The Pacers closed the third quarter by reeling off six straight points to open up a seven-point lead, but they really put the game away in the opening minutes of the fourth.
Paul George opened the period with a reverse layup on the very first possession. After a Kyle Lowry turnover, Turner knocked down a jumper. Then, Rodney Stuckey stole the ball from Norman Powell and found George for a breakaway dunk, forcing a timeout from Raptors head coach Dwane Casey.
Things only got better from there for the Blue & Gold. Stuckey — much-maligned after a poor showing in the fourth quarter of Game 5 — knocked down an open three on the next Pacers possession. And after a Lowry miss, Stuckey got the ball in the right corner, got Cory Joseph to bite on a vicious ball fake, drove along the baseline, and dished to Myles Turner for a layup plus the foul.
The play sent the crowd into hysterics and even had the victorious locker room buzzing. Paul George replayed the video of the move on his phone and then joked with Stuckey about his penchant for ball fakes. The night was a vindication of sorts for Stuckey, though the Pacers’ sixth man insisted he was able to quickly move on after Tuesday’s loss.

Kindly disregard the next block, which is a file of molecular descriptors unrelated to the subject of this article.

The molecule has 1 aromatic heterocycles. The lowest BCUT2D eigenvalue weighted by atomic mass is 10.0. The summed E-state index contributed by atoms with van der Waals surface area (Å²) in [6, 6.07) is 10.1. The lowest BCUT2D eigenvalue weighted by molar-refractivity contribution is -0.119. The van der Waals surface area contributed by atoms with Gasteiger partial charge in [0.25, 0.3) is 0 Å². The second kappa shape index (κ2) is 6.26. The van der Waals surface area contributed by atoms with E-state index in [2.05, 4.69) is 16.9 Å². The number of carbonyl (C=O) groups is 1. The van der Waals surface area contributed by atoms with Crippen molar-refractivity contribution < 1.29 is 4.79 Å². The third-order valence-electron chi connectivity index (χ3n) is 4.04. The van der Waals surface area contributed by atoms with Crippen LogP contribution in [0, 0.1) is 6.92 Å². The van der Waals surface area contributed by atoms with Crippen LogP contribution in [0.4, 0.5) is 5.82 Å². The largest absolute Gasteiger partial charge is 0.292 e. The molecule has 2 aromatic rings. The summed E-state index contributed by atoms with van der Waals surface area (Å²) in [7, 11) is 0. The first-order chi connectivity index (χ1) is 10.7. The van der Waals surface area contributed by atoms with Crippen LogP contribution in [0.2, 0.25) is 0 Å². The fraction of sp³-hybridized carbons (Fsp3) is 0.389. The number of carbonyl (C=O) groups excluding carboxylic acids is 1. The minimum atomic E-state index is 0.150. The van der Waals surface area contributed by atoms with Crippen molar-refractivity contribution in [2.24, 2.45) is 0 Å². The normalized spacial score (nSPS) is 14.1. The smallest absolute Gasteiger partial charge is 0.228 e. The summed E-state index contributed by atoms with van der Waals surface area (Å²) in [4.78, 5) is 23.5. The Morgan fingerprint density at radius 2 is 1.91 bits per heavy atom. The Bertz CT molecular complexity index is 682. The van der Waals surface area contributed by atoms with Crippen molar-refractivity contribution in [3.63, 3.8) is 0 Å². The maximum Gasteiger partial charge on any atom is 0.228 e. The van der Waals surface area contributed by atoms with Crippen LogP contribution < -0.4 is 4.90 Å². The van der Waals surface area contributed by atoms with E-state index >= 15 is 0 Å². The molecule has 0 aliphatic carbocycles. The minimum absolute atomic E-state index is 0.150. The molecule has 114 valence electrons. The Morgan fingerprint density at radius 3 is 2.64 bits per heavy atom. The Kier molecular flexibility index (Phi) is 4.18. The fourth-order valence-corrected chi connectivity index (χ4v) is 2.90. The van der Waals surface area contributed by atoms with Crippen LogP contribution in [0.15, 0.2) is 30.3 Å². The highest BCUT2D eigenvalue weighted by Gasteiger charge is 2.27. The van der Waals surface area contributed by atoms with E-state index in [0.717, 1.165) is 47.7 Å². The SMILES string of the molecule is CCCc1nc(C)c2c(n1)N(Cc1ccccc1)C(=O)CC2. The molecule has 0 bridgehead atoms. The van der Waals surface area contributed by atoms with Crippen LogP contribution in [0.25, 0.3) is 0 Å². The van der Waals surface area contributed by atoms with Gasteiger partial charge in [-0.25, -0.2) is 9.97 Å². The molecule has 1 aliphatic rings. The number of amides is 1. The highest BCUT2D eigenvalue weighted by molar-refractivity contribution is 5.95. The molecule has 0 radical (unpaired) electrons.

“After Game 5, I forgot about it,” Stuckey said. “…I don’t reminisce about what I did, a missed shot, no. Game 5 is over and you move on.”
Turner’s free throw capped 18 unanswered points from the Pacers in just a 2:46 span, putting the game away for good.
The rest of the night was a celebration for the sellout crowd at Bankers Life Fieldhouse, which erupted on several occasions, be they emphatic rejections by Turner, Solomon Hill’s 3-pointer that pushed the lead over 20 points, or Stuckey’s three a short while later while falling into the Raptors’ bench.
“This was one of the most exciting games I’ve ever played in,” Turner said. “I know it feels like I say that every game, but the crowd was into it from the beginning and it was an exciting game, although we got off to a rough start, we were able to come back…It was an incredible experience.”